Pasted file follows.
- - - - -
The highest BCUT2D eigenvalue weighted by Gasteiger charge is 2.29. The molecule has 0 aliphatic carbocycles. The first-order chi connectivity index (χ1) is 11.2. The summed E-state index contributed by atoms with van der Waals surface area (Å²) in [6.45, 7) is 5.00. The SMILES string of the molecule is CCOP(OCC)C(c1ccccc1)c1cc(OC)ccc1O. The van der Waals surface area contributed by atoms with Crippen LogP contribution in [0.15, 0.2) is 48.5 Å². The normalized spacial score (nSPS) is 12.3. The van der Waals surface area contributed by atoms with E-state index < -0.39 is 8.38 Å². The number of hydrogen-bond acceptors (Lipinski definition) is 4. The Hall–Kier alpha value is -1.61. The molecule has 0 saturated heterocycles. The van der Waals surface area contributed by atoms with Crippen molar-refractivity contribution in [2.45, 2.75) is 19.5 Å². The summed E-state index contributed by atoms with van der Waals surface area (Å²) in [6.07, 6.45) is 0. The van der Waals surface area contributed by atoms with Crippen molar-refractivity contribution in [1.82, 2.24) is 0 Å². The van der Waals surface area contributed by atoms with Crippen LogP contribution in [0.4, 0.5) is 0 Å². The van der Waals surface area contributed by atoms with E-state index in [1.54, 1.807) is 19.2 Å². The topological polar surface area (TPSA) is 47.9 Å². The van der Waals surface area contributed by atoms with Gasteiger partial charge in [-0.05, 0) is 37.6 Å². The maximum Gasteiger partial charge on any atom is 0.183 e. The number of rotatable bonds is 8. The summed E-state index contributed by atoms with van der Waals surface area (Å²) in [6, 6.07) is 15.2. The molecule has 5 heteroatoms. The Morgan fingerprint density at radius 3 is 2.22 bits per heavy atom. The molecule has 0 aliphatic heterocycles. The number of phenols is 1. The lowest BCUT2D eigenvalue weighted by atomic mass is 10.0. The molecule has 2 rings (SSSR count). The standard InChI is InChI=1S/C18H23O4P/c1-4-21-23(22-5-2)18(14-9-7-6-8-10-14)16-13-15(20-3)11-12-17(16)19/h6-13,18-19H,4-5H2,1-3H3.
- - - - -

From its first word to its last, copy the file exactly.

The highest BCUT2D eigenvalue weighted by Gasteiger charge is 2.29. The molecule has 0 aliphatic carbocycles. The first-order chi connectivity index (χ1) is 11.2. The summed E-state index contributed by atoms with van der Waals surface area (Å²) in [6.45, 7) is 5.00. The SMILES string of the molecule is CCOP(OCC)C(c1ccccc1)c1cc(OC)ccc1O. The van der Waals surface area contributed by atoms with Crippen LogP contribution in [0.15, 0.2) is 48.5 Å². The normalized spacial score (nSPS) is 12.3. The van der Waals surface area contributed by atoms with E-state index < -0.39 is 8.38 Å². The number of hydrogen-bond acceptors (Lipinski definition) is 4. The Hall–Kier alpha value is -1.61. The molecule has 0 saturated heterocycles. The van der Waals surface area contributed by atoms with Crippen molar-refractivity contribution in [2.45, 2.75) is 19.5 Å². The summed E-state index contributed by atoms with van der Waals surface area (Å²) in [6.07, 6.45) is 0. The van der Waals surface area contributed by atoms with Crippen molar-refractivity contribution in [1.82, 2.24) is 0 Å². The van der Waals surface area contributed by atoms with Crippen LogP contribution in [0.4, 0.5) is 0 Å². The van der Waals surface area contributed by atoms with E-state index in [1.54, 1.807) is 19.2 Å². The topological polar surface area (TPSA) is 47.9 Å². The van der Waals surface area contributed by atoms with Gasteiger partial charge in [-0.05, 0) is 37.6 Å². The maximum Gasteiger partial charge on any atom is 0.183 e. The number of rotatable bonds is 8. The summed E-state index contributed by atoms with van der Waals surface area (Å²) in [6, 6.07) is 15.2. The molecule has 5 heteroatoms. The Morgan fingerprint density at radius 3 is 2.22 bits per heavy atom. The molecule has 0 aliphatic heterocycles. The number of phenols is 1. The lowest BCUT2D eigenvalue weighted by atomic mass is 10.0. The molecule has 2 rings (SSSR count). The standard InChI is InChI=1S/C18H23O4P/c1-4-21-23(22-5-2)18(14-9-7-6-8-10-14)16-13-15(20-3)11-12-17(16)19/h6-13,18-19H,4-5H2,1-3H3.